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- Why Labour’s £28bn promise had to go
Why Labour’s £28bn promise had to go
🚗 Scrap your ex | 🥂 Spaggling | 🤤 Epicurean Elvis
In a bombshell report, US investigators have concluded that Joe Biden’s memory is too poor for him to stand trial over his mishandling of classified documents. Special Counsel Robert Hur said the 81-year-old had struggled in interviews to remember the year his son died or when his term as vice president ended, and that no jury would convict an “elderly man with a poor memory”. Biden angrily pushed back, insisting his memory is “fine”. Rishi Sunak has said Labour “don’t have a plan” for government, after Keir Starmer’s decision to slash the party’s green investment spending pledge from £28bn a year to £4.7bn. The Labour leader said he had to row back on the policy because of “very, very high” interest rates. Edward Enninful has celebrated his last issue as British Vogue editor with a cover featuring 40 fashion icons. The stars of the “legendary issue” include Kate Moss, Naomi Campbell, Cindy Crawford, Dua Lipa and Oprah Winfrey.
Starmer, with Reeves: “always a zeitgeist behind”. Christopher Furlong/Getty
Why Labour’s £28bn promise had to go
On Tuesday, Keir Starmer told Times Radio he was “unwavering” on Labour’s clean power mission, says John Rentoul in The Independent. “That’s where the £28bn comes in,” he intoned. “That’s a principle I believe in.” By Thursday, his line was: “What £28bn?” But while it looks abrupt, this has in fact been one of the “longest and most-signalled U-turns in British political history”. The problem with Labour’s promise to spend £28bn a year on renewable energy has been obvious since Jeremy Hunt rescued the public finances from the “wrecking ball” of Trussonomics. The Chancellor’s neatly laid-out plans for tax, spending and borrowing over the next five years left zero room for extra spending. Given shadow chancellor Rachel Reeves’s “iron-clad” promise to cut debt and not increase taxes, it was obvious: the £28bn had to go. Their mistake was not killing it sooner.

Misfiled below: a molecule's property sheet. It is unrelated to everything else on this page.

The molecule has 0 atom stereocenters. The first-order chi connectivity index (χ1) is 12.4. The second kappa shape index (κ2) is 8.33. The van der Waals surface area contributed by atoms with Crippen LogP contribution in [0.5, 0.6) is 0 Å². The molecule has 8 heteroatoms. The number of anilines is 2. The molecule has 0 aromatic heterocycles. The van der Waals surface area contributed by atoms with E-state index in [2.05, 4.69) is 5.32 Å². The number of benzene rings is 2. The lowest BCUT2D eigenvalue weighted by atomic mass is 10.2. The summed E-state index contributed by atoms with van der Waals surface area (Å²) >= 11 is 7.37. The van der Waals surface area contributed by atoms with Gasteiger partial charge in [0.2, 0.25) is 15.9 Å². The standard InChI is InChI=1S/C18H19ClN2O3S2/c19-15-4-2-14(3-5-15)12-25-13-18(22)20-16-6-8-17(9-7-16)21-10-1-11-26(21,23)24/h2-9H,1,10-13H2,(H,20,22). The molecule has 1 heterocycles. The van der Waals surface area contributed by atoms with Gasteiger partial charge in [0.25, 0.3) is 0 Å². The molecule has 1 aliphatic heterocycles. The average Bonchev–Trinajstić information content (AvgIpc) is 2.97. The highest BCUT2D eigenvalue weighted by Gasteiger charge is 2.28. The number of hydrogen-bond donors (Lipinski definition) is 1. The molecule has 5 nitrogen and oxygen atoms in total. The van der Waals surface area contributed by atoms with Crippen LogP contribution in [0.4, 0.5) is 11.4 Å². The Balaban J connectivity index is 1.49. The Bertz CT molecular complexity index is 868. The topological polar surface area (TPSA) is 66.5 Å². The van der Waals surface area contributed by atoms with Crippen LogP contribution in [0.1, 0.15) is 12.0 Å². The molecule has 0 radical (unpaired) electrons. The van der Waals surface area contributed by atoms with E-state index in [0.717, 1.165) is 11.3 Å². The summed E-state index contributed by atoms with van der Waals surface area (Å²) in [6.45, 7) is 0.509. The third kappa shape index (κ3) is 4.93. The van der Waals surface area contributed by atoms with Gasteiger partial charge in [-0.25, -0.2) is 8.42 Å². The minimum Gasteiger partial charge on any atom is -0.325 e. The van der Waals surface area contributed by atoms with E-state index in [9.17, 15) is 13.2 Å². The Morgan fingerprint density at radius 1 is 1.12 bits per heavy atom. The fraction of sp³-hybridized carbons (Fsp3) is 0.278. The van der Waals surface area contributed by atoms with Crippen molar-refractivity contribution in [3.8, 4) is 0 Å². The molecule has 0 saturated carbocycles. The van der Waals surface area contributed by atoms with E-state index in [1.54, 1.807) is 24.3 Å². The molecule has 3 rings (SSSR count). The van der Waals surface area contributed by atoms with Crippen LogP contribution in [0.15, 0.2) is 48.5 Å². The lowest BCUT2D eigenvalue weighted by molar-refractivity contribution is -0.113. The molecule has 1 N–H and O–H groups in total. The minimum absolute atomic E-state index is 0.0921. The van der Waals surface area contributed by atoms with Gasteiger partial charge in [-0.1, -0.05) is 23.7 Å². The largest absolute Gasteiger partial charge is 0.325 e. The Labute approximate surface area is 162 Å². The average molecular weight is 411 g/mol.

But it was always a ridiculous promise, says Fraser Nelson in The Daily Telegraph. America, whose green investment model, is able to borrow and spend on such a vast scale thanks to the “sheer power of the dollar”. As Liz Truss found out, when Britain tries it, “disaster follows”. So it’s embarrassing for a Labour Party trying to convince the country that it’s sensible with money to make such a financially illiterate mistake. And it shows how much of Labour’s plan for government has been “built on sand”. Their leader simply does “what looks to be popular”, and invariably has to abandon it when the mood changes. (Because, like all followers of fashion, “Starmer is always a zeitgeist behind”.) Still, if the polls are right, voters will “punish his lack of ideas with a landslide majority”. The next election may be “spectacular proof” of that old saying: “Oppositions do not win elections; governments lose them.”
Companies looking to cash in on Valentine’s Day are turning their attention to those less lucky in love. A British car-scrapping firm is offering scorned lovers the chance to “scrap their ex” by painting their name on a condemned car before it’s smashed to smithereens. The Logan Hotel in Philadelphia will print your ex’s photo on a punchbag; the Virgin Hotel in Manhattan has installed a pop-up “heartbreak bar”, complete with a paper shredder for “mementos from former flames”. And at San Antonio Zoo in Texas, those bearing a particular grudge can name a cockroach ($10) or a rat ($25) after their ex, and watch it being fed to a bigger animal.
In 2015, the US government sent a series of fake passengers into airports to test whether post-9/11 security procedures were effective, says Brian Klaas on Substack. These so-called “Red Teams” tried to smuggle in fake explosives and weapons. “The results weren’t comforting.” In 67 of the 70 attempts, airport security staff failed to spot the counterfeit contraband – a “95% failure rate”. In one test, an undercover agent was stopped after the scanner went off, but the staff who patted him down failed to find the fake bomb taped to his back.